Where do you get your protein? I discuss the infamous question and see if it actually has any weight.
The Vegan Protein Debate
Amidst all the vegan hype, one question has sought to try and dismiss the vegan movement, especially for men. Protein. Where do we get it and how often? Is it enough?
We men are hardwired to believe that as men, we must be big and strong, and protein, thus meat is the source of those attributes.
Yet, as veganism rises so are the number of vegan athletes. The vegan bodybuilding scene is booming. The popular term ‘vegain’ symbolises a movement of men who have continued to build muscle but without consuming animal protein in the process.
It’s not just bodybuilders. Pro athletes are also going plant-based.
As the World Cup is currently on, I have to mention Lionel Messi and Sergio Aguero. Both have made the transition to plant-based diets in the last year.
They may not embody the vegan lifestyle. Yet, they have adopted the diet. Their Reasons? To improve performance, increase energy levels and recover muscles quicker.
Where do you get your protein?
Protein is important, it is essential to the human body for building tissue, cells and muscles. It is also essential that as a vegan you are aware of your protein intake and ensure you are getting enough.
Let’s take a look at some animal and vegan proteins:
Animal Protein Foods
- Pork – 31.6g per 100g
- Lamb – 29.2g per 100g
- Beef – 23.4g per 100g
- Chicken – 20g per 100g
Vegan Protein Foods
- Peanut Butter – 25g protein per 100g
- Kidney Beans – 24g protein per 100g
- Black Beans – 21g protein per 100g
- Pinto Beans – 21g protein per 100g
- Chickpeas – 19g protein per 100g
- Pumpkin Seeds – 19g protein per 100g
- Flax Seeds – 18g protein per 100g
- Tofu – 17g protein per 100g
- Oats – 16.9g protein per 100g
- Chia Seeds – 16.5g protein per 100g
- Spelt – 15g protein per 100g
- Quinoa – 14.1g protein per 100g
- Hemp Seed – 11g protein per 3/tbsps
- Spirulina – 10g protein per 2/tbsps
- Nutritional Yeast – 9g protein per 2/tbsps
- Lentils – 9g protein per 100g
- Green Peas – 5.5g protein per 100g
- Brown Rice – 2.7g protein per 100g
Animal vs. Vegan Protein
So, vegans can’t get the same amount of protein in one food. But does that even matter?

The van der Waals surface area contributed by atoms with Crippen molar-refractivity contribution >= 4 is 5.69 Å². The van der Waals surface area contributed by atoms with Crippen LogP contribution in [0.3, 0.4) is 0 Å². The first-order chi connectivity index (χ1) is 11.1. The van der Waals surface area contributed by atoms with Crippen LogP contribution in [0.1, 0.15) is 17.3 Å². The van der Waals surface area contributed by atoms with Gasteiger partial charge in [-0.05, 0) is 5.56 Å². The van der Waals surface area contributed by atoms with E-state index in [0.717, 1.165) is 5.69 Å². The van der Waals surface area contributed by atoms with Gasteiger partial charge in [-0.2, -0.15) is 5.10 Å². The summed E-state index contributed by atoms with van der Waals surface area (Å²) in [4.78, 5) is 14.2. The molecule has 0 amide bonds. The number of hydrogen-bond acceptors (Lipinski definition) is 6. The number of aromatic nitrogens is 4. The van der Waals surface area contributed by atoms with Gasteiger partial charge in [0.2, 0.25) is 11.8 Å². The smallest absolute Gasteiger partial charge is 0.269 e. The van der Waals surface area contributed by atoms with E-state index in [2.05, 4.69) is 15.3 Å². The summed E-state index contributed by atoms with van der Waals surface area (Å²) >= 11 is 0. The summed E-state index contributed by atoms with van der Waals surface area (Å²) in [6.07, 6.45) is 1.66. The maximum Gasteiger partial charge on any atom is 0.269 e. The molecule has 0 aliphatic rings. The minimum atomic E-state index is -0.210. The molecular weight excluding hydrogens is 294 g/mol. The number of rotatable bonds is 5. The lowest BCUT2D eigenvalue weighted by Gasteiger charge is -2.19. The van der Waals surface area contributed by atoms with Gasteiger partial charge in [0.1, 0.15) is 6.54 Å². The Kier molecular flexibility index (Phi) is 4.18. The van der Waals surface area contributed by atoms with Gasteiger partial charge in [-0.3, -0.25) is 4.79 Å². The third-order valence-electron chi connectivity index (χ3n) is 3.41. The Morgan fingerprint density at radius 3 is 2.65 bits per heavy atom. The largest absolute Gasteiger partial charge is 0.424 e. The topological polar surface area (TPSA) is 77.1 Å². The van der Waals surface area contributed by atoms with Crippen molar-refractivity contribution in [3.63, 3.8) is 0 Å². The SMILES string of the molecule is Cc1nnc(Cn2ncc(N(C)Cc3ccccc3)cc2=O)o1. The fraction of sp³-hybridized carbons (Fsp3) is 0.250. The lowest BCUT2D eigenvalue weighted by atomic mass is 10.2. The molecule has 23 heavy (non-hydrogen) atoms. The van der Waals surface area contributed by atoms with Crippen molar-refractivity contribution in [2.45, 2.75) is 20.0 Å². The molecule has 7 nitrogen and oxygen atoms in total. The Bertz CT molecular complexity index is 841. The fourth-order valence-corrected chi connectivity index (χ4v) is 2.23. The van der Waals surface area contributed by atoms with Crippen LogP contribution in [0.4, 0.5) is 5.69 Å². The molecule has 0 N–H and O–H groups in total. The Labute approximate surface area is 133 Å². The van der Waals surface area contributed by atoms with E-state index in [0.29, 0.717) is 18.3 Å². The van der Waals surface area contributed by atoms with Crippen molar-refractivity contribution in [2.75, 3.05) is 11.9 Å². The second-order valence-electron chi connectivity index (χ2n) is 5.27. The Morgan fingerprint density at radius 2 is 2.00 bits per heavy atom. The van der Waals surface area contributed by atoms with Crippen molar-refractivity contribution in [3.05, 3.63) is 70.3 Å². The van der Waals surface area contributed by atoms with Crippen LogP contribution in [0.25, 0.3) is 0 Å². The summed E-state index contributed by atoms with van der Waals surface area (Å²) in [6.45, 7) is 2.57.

Vegans should try to take in the recommended daily amount of 0.8g per kg of body weight. This is not a set rule, you are not always going to hit this target. It won’t make much of a difference if you are under.
Non-vegans rarely hit any of their RDA of anything either so don’t worry about it too much.
To be honest, I haven’t thought about my protein intake since going vegan and I’m still building muscle in the gym. You don’t need to become obsessive, be mindful. As Vegan Physique says, ‘it’s overhyped’.
A common misconception is that a vegan must eat a complete protein at every meal. This is not true either. Eat a varied diet, try to keep it organic and GMO-free. This way, the food you consume within a 24 hour period should be enough to give us the complete protein required.
Complementary Protein Combinations
If you have ‘vegains’ to make then here is a short list of combinations that will ensure you are getting complete protein:
- Split pea soup with whole grain bread
- Beans and whole grain tortillas
- Peanut butter sandwich on whole grain bread
- Tofu with brown rice
Combining the proteins like this we can ensure our bodies are getting enough protein. If you have fitness goals, then introduce a vegan protein powder or vegan protein bars into your diet. The powders and bars can be expensive but consider the practices of the dairy industry. That extra money doesn’t seem so bad.
Beyond Meat Protein
No doubt, meat is more effective at supplying the body with protein. It is a much simpler process than making combinations with plant-based proteins. Eating 100g of pumpkin seeds in one go can be tough work.
Meat was once considered healthy as part of a human’s diet. Yet, meat isn’t what it used to be. The animals no longer roam free around fields feeding on lush grass or insects. In fact, ‘approximately two out of every three farm animals in the world are reared on a factory farm. In the United States, about 99 percent are reared on a factory farm.’
Although meat has more protein and is far more accessible, it does come with a side of health implications too.
Red meat and cheese, in particular, comes with a side of saturated fat:
Stilton – 25g per 100g
Cheddar – 21g per 100g
Parmesan – 19g per 100g
Mozzarella – 17g per 100g
Pork – 3-13g per 100g
Lamb – 3-7g per 100g
Beef – 2-8g per 100g
These numbers are based on ‘good’ quality meat and cheese. This doesn’t include processed goods where saturated fat content can be much higher.
Studies show that small amounts of processed meats increase your chances of cancer. Meat and dairy products also contain various hormones, pesticides, antibiotics and dioxins. All of which have been linked to an increase in the risk of cancer and heart disease. This recent study revealed that meat and dairy-rich diets were linked with a 50% increase in the chance of heart failure.
Whilst, protein deficiency remains as one of the biggest threats to men in embracing veganism. Meat remains one of the biggest threats to men’s health.
We have seen the destruction and waste behind the meat on our plate. We know plant-based foods can provide us with the protein our bodies need to thrive. So…
Are the negative impacts of eating meat on our health, animals and the environment worth it? Is our taste, want and convenience more important?
More important than our own health, animal welfare and the environment?
Let me know your thoughts.